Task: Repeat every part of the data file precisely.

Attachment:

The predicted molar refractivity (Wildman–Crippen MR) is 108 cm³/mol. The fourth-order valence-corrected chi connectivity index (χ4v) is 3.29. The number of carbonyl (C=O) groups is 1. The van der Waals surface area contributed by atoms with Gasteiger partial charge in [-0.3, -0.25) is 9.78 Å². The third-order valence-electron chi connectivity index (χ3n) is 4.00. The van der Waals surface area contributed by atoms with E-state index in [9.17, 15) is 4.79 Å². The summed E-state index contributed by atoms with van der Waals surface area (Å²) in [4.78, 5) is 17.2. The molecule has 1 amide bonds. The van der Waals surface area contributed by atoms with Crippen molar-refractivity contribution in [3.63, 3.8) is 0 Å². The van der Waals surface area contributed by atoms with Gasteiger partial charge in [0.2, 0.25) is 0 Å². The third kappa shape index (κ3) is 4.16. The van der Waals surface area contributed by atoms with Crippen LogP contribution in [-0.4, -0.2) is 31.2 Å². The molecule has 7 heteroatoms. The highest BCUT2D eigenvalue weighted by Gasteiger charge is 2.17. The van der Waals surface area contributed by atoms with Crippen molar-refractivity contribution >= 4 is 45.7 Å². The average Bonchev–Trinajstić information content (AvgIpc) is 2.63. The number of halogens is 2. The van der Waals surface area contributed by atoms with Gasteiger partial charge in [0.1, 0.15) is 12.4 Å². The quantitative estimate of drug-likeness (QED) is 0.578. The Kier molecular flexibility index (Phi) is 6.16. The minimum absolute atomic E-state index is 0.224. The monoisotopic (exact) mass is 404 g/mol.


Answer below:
The predicted molar refractivity (Wildman–Crippen MR) is 108 cm³/mol. The fourth-order valence-corrected chi connectivity index (χ4v) is 3.29. The number of carbonyl (C=O) groups is 1. The van der Waals surface area contributed by atoms with Gasteiger partial charge in [-0.3, -0.25) is 9.78 Å². The third-order valence-electron chi connectivity index (χ3n) is 4.00. The van der Waals surface area contributed by atoms with E-state index in [9.17, 15) is 4.79 Å². The summed E-state index contributed by atoms with van der Waals surface area (Å²) in [4.78, 5) is 17.2. The molecule has 1 amide bonds. The van der Waals surface area contributed by atoms with Crippen molar-refractivity contribution in [3.63, 3.8) is 0 Å². The van der Waals surface area contributed by atoms with Gasteiger partial charge in [0.2, 0.25) is 0 Å². The third kappa shape index (κ3) is 4.16. The van der Waals surface area contributed by atoms with Crippen LogP contribution in [-0.4, -0.2) is 31.2 Å². The molecule has 7 heteroatoms. The highest BCUT2D eigenvalue weighted by Gasteiger charge is 2.17. The van der Waals surface area contributed by atoms with Crippen molar-refractivity contribution >= 4 is 45.7 Å². The average Bonchev–Trinajstić information content (AvgIpc) is 2.63. The number of halogens is 2. The van der Waals surface area contributed by atoms with Gasteiger partial charge in [0.1, 0.15) is 12.4 Å². The quantitative estimate of drug-likeness (QED) is 0.578. The Kier molecular flexibility index (Phi) is 6.16. The minimum absolute atomic E-state index is 0.224. The monoisotopic (exact) mass is 404 g/mol.